When it gets really cold, what happens to your body? First you start shivering. Then, if you don’t take the hint and get warm, some of your body parts become numb. Keep this up, and soon, it’ll become blue. So will your mood.
Similarly, what happens when it gets really hot? You sweat. You sweat some more. If you don’t get cool, soon you’ll start to feel faint. You might actually faint.
All of this is part of a mechanism in our body. We are warm-blooded creatures, and our body has the ability to maintain its internal temperature. It also maintains the pH of fluids in our body.
Such processes are not restricted to humans, or even specific organisms. Increase the scale, and you will find such regulation of features even within a population or in an ecosystem. This ability to regulate an environmental process is solely because of a concept called feedback mechanism (or feedback loops).
Feedback-what are they?
In simple English, it means to tell someone/something about the its positives and negatives after analysis. It helps us improve (or in other words, regulate) our activities.
In Ecology, the definition is somewhat similar. Feedback is a natural mechanism by which nature analyses and regulates natural phenomena. Any feedback requires forcing (in other words, the activity or object). This forcing is what begins the feedback process. In the above example, extreme cold or extreme heat was the force. It initiates the feedback response from the entity.
Positive and negative feedback
Any forcing elicits a response from that system. Depending on the response, a feedback can be negative or positive. Negative feedback tends to reduce the initial forcing. In the above example for extreme cold, the body began shivering as a response to the forcing. This was a feedback, that increased body activity and generated heat. This reduced the impact of extreme cold.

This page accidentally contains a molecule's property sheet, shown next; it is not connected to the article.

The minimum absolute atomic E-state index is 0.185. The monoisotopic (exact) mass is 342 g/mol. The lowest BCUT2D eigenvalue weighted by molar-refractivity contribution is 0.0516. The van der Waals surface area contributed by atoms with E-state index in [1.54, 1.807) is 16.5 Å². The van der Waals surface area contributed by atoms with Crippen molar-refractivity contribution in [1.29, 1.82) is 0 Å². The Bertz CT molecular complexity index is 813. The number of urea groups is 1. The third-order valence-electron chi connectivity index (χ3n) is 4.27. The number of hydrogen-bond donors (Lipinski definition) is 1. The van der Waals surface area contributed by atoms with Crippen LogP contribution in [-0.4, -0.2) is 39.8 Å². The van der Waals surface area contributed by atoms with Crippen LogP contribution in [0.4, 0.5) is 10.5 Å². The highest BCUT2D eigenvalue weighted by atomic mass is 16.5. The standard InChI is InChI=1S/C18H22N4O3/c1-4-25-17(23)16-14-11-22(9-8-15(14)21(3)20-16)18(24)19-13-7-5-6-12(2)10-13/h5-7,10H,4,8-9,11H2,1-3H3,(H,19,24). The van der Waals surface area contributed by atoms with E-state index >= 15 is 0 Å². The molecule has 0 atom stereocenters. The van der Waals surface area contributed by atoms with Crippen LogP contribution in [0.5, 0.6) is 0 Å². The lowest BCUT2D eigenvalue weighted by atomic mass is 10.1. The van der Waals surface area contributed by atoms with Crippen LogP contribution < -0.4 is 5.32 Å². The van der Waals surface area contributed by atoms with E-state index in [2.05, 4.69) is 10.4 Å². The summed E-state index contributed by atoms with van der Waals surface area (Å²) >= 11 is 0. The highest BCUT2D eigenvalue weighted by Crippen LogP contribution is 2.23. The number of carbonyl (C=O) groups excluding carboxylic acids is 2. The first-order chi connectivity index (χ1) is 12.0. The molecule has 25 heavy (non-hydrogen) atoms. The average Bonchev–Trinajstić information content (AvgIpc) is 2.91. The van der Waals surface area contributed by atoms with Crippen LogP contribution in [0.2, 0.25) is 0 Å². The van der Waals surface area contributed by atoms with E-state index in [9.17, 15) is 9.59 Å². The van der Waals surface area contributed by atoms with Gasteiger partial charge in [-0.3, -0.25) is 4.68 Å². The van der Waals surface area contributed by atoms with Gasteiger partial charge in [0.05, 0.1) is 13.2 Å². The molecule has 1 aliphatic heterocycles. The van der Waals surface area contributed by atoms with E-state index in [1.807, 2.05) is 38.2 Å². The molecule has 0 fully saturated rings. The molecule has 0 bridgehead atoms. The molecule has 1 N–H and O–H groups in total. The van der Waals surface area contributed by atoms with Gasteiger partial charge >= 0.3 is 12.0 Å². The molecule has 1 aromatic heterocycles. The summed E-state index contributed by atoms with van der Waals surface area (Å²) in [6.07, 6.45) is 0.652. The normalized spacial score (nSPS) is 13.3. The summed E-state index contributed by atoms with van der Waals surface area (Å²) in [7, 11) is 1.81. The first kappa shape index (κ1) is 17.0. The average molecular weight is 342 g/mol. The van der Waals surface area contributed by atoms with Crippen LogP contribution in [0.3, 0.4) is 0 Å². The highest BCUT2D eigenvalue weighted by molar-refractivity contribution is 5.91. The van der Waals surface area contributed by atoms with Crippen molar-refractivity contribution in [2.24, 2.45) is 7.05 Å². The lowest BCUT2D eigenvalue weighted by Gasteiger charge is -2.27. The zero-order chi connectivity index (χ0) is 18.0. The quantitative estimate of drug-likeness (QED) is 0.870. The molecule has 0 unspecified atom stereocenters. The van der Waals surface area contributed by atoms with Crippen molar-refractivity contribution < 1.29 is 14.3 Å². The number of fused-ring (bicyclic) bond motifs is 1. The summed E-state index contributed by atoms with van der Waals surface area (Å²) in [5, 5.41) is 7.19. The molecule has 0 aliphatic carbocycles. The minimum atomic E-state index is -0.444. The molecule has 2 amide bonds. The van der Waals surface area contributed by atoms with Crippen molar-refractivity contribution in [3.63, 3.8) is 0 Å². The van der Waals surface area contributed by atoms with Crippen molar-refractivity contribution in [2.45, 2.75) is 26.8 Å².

Positive feedback, on the other hand, increase the initial forcing. Take the example of heavy rains causing soil erosion. Heavy rain is the forcing. Due to this, infiltration rate is low and water begins to accumulate on the surface. This leads to soil erosion. When the soil gets eroded, it exposes the bare rock below. This rock has absolutely minimal pore space, because of which infiltration is even lower, leading to easier flow of water. This in turn, increases soil erosion.
Examples of positive and negative feedback are abundant in nature. Everywhere a process needs regulation, you will find either a positive or a negative feedback loop.
Feedback as a landscape process
First, it is important to recognize that feedback works within an “environment”. This is a flexible term. Environment can be defined on various scales. And at every one of these scales, you will observe feedback mechanisms. Therefore, this process is fundamentally a landscape phenomenon (remember, landscape does not have to mean a very large system).
Second, feedback simplifies the working of nature by making a few aspects of the environment the “controllers” of a particular natural phenomena. By studying and understanding these influences, we can glean a lot about that process, even if we are unable to look at all the factors in play. The “controlling influences” have such a large effect on the phenomenon, that the drawback of cybernetics is overruled in our studies.
(Feedback is an important principle behind cybernetics. It is not just used in ecology, but in other fields of cybernetics applications as well.)
In a series of posts on feedback, I’ll cover concepts like homeostasis, it’s applications and need as well as positive feedback mechanisms and how it results in the world that we see around us.